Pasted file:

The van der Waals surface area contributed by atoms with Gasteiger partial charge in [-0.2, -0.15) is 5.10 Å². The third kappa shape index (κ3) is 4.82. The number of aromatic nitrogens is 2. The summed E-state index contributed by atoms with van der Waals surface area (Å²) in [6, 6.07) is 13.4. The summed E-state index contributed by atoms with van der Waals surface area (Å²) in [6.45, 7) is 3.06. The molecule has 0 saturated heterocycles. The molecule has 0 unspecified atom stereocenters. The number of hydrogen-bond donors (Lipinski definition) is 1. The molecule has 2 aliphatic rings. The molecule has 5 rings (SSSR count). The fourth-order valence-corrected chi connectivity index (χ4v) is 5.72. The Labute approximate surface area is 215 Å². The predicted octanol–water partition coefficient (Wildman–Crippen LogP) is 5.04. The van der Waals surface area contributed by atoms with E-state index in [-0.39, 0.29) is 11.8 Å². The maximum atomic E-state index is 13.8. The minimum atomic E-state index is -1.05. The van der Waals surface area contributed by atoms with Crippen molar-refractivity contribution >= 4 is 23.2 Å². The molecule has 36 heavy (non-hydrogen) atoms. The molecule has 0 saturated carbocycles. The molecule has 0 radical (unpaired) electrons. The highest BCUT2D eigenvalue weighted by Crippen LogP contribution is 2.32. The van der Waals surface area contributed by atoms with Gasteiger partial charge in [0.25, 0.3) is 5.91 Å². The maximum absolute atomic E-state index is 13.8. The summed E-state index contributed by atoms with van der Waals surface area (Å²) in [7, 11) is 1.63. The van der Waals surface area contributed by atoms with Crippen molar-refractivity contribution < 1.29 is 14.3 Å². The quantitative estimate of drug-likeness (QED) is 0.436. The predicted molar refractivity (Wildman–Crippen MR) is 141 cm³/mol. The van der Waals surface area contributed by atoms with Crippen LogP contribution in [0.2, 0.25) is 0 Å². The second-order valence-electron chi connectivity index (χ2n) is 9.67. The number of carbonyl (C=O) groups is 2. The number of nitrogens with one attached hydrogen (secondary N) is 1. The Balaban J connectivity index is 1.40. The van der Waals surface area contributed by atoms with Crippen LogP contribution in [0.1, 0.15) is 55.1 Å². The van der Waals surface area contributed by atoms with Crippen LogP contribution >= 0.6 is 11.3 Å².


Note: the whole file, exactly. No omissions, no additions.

The van der Waals surface area contributed by atoms with Gasteiger partial charge in [-0.2, -0.15) is 5.10 Å². The third kappa shape index (κ3) is 4.82. The number of aromatic nitrogens is 2. The summed E-state index contributed by atoms with van der Waals surface area (Å²) in [6, 6.07) is 13.4. The summed E-state index contributed by atoms with van der Waals surface area (Å²) in [6.45, 7) is 3.06. The molecule has 0 saturated heterocycles. The molecule has 0 unspecified atom stereocenters. The number of hydrogen-bond donors (Lipinski definition) is 1. The molecule has 2 aliphatic rings. The molecule has 5 rings (SSSR count). The fourth-order valence-corrected chi connectivity index (χ4v) is 5.72. The Labute approximate surface area is 215 Å². The predicted octanol–water partition coefficient (Wildman–Crippen LogP) is 5.04. The van der Waals surface area contributed by atoms with E-state index in [-0.39, 0.29) is 11.8 Å². The maximum atomic E-state index is 13.8. The minimum atomic E-state index is -1.05. The van der Waals surface area contributed by atoms with Crippen molar-refractivity contribution >= 4 is 23.2 Å². The molecule has 36 heavy (non-hydrogen) atoms. The molecule has 0 saturated carbocycles. The molecule has 0 radical (unpaired) electrons. The highest BCUT2D eigenvalue weighted by Crippen LogP contribution is 2.32. The van der Waals surface area contributed by atoms with Gasteiger partial charge in [0.25, 0.3) is 5.91 Å². The maximum absolute atomic E-state index is 13.8. The summed E-state index contributed by atoms with van der Waals surface area (Å²) in [7, 11) is 1.63. The van der Waals surface area contributed by atoms with Crippen molar-refractivity contribution < 1.29 is 14.3 Å². The quantitative estimate of drug-likeness (QED) is 0.436. The predicted molar refractivity (Wildman–Crippen MR) is 141 cm³/mol. The van der Waals surface area contributed by atoms with Crippen LogP contribution in [0.2, 0.25) is 0 Å². The second-order valence-electron chi connectivity index (χ2n) is 9.67. The number of carbonyl (C=O) groups is 2. The number of nitrogens with one attached hydrogen (secondary N) is 1. The Balaban J connectivity index is 1.40. The van der Waals surface area contributed by atoms with Crippen LogP contribution in [0.1, 0.15) is 55.1 Å². The van der Waals surface area contributed by atoms with Crippen LogP contribution >= 0.6 is 11.3 Å².